April 19, 2013
“Most scientists thought charcoal was resistant. They thought, once it is incorporated into the soils, it would stay there,” says Rudolf Jaffé from Florida International University's Southeast Environmental Research Center in Miami. But if that were the case, the soils would be black.” Most of the charcoal in nature is from wild fires and combustion of biomass in general. When charcoal forms it is typically deposited in the soil.“ From a chemical perspective, no one really thought it dissolves, but it does,” Jaffé says. “It doesn’t accumulate like we had for a long time believed. Rather, it is transported into wetlands and rivers, eventually making its way to the oceans.”
Thorsten Dittmar from the Max Planck Institute for Marine Microbiology in Bremen focuses on carbon chemistry in the oceans. "To understand the oceans we have to understand also the processes on the land, from where the organic load enters the seas”, Dittmar says.
The international team, which also included researchers from Skidaway Institute of Oceanography in Georgia, Woods Hole Research Center in Massachusetts, the USDA Forest Service, and the University of Helsinki in Finland, had taken 174 water samples from all over the world, including rivers like the Amazon, the Congo, the Yangtze as well as Arctic sites.
Surprisingly, in any river across the world about ten percent of organic carbon that is dissolved in the water came from charcoal. With this robust relationship in hand they estimated the global flux of dissolved charcoal, based on previous scientific studies that focused on organic carbon flux. According to these estimates, about 25 million tons of dissolved charcoal is transported from land to the sea each year.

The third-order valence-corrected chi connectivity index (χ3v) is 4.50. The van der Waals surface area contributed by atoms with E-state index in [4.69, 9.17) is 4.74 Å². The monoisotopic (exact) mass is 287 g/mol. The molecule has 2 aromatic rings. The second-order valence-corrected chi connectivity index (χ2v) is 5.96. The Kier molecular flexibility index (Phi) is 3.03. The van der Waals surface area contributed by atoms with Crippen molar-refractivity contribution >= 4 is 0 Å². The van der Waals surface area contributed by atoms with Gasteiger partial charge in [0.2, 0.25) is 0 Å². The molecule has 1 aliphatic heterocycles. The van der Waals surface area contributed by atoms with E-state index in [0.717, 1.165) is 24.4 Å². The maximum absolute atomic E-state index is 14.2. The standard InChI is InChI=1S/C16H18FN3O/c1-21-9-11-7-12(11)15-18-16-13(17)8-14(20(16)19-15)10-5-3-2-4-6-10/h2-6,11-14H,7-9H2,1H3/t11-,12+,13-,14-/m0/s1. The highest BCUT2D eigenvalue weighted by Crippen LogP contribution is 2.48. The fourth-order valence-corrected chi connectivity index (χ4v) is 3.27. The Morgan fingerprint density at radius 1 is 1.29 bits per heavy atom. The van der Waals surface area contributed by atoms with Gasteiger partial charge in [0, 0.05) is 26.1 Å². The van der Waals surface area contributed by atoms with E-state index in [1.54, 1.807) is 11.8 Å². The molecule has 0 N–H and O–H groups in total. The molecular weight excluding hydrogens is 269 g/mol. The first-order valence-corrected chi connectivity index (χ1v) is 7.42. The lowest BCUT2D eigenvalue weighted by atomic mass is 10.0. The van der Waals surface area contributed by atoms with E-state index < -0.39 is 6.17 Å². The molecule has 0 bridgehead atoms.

The new findings are important to better calculate the global carbon budget. This budget is a balancing act between sources that produce carbon and sinks that remove it. Detailed calculations are important to assess climatic effects and find ways to alleviate them.
Until now, researchers could only provide rough estimates of the amount of charcoal in the soil, and most of these estimates turned out to be wrong, as the total amout is determined by charcoal producing processes, like wild fires, and transport to the oceans.
According to the authors, the results imply that greater consideration must be given to carbon sequestration techniques (the process of capture and long-term storage of atmospheric carbon dioxide). Biochar addition to soils is one such technique. Biochar technology is based on vegetation-derived charcoal that is added to agricultural soils as a means to store carbon. Although promising in storing carbon, Jaffé points out that as more people implement biochar technology, they must take into consideration the potential dissolution of the charcoal to ensure these techniques are actually environmentally friendly.
Jaffé and Dittmar agree that there are still many unknowns when it comes to the environmental fate of charcoal, and both plan to move on to the next phase of the research. They have proven where the charcoal goes. Next, they want to answer how this happens and what the environmental consequences are. The better scientists can understand the processes and the environmental factors controlling it, the better the chance of developing strategies for carbon sequestration and help mitigate climate change.